For most smaller institutions, the main crypto activity right now is getting prepared, says Kooi, which includes determining their risk appetite. When regulation eventually comes, she maintains, traditional institutions can benefit from being a safe, stable place that customers can rely on.

“That’s really the space where banks play,” she observes.

Read More: Banks Are All Fintechs Now (or Soon Will Be)

Wealth Services Are Much More Feasible

The Wipfli survey turned up the remarkable fact that nearly eight in ten community banks had added wealth advisory services in the past three years. Kooi’s take on this trend is that wealth management and trust services typically have required scale, specialized talent and regulatory expertise. But the advent of digital technology, much of it from fintechs, has put these services within reach of smaller institutions.

“The technology allows them to offer the services and do so efficiently, Kooi states. “To the extent that a bank can partner with a fintech or a wealth tech, it can provide advisory services without having to add five financial advisers to the payroll.”

Much the same is true of insurance products.

Services added by community banks in the last three years

Read More: Banking Must Realign Its Workforce for The Digital Future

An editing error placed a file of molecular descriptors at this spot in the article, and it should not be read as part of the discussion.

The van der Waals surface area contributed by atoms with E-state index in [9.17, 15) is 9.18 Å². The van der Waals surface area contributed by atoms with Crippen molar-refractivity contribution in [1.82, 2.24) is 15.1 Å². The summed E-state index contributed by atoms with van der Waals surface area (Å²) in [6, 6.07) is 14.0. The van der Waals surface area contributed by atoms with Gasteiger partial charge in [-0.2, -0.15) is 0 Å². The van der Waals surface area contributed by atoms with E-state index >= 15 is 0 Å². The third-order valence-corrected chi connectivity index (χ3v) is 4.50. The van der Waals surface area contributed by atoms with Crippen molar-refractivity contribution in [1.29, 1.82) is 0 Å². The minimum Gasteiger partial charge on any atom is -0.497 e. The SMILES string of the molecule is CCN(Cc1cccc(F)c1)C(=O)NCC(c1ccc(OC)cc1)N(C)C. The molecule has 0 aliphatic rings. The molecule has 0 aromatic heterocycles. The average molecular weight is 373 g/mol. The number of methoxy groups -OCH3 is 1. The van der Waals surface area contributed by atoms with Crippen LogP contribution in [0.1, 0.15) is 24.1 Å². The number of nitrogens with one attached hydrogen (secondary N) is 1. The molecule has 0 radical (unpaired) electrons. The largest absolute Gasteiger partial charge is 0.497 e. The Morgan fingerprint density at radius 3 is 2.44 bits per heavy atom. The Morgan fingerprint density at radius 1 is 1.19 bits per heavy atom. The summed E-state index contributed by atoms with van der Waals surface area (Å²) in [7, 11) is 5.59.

Community Banking at a Crossroads

Ultimately Wipfli believes community financial institutions very much have their fate in their own hands. Market forces are inexorably at work to be sure, and certainly the speed and scope of change sweeping the industry is unprecedented, but the firm maintains that a combination of digital transformation and talent management are the keys to remaining relevant.

In ranking their 2022 strategic priorities, survey respondents put the most emphasis on those same two factors. A third priority is developing new revenue streams.

2022 strategies ranked most important by community banks

Pushing back against these priorities are a laundry list of concerns identified by community bank executives. Being risk managers by trade and nature, the bankers put “cybersecurity” as their top worry. One bad incident, after all, can undo many well-made plans.

Top concerns keeping community banks up at night

Beyond cybersecurity, meeting customer needs and expectations — a moving target — is a major concern as is the need to acquire and retain talent. The latter is a particular challenge for most community institutions and the Wipfli report offers some specific suggestions, particularly for retaining talent.

Kooi believes that despite the strong headwinds, those community institutions that adapt and find the right strategy, and who are willing to try new models and methods, are going to be successful.